Reducing restrictive practice
The Trust has been working hard to improve the experience of inpatient service users, and longer term, to reduce restrictive practice.
We spoke to Miriam Blackburn, Practice Development Nurse from Acute Inpatient Services to find out more.
The ‘safe wards model’
Miriam began by telling us how this work came about. “We put an action plan in place in 2015, part of which was to introduce the ‘safe wards model’. This was designed to minimise potential triggers for individuals that may lead to traumatic incidents or restrictive practice.”
The ‘safe wards model’ means:
- Patients have their own bespoke care plan
- Care is focused on positivity and safety
- Wards look and feel safer, more positive and more comfortable for each patient
Miriam added: “The success of the ‘safe wards model’ has been endorsed by external organisations who visited the wards and saw that patients were feeling more comfortable and empowered.”
Collaborative care planning
In July 2018, a local audit looked into what helps service users to remain calm and relaxed on the wards and how staff can effectively support them as individuals.
Miriam said: “The idea is to work directly with patients to reduce some of the frustrations that can come about from being on a ward. For example, how they prefer to be addressed, how and when they prefer to be spoken to, and whether there are any triggers to be avoided that the patient might associate with a negative memory of a previous stay on the ward or a previous traumatic experience elsewhere. Making sure that staff and patients are working together on care plans should also reduce the amount of restrictive practice needed in the longer term.”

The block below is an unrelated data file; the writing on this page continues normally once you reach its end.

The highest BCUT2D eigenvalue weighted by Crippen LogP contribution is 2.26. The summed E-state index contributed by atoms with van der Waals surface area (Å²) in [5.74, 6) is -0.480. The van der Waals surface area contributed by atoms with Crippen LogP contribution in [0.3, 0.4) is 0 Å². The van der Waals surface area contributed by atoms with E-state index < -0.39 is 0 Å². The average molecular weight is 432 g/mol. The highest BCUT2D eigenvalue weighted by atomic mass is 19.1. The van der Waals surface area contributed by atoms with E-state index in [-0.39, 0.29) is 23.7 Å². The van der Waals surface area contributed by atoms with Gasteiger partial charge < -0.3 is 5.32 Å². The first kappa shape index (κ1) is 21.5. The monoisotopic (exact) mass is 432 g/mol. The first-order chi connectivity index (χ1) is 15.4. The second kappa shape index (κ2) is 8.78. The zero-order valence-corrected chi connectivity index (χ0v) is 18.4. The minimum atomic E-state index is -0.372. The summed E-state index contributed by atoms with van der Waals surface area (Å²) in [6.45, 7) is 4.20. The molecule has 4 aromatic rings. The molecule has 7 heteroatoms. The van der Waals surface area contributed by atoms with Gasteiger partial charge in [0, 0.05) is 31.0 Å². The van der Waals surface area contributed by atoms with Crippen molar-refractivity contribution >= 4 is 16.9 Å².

Success so far
- A number of wards have reached 100% compliance so all their service users have a bespoke care plan that is collaborative and has a positive and safe plan to manage agitation
- General ward improvements have taken place across the board
- Wards are documenting best practice and sharing with other teams
- There has been a reduction in violence and aggression since the introduction of the safe wards model
Raising awareness amongst staff has been a big part of this work. From posters to away days and staff forums – work continues to keep positive environments at the heart of care planning.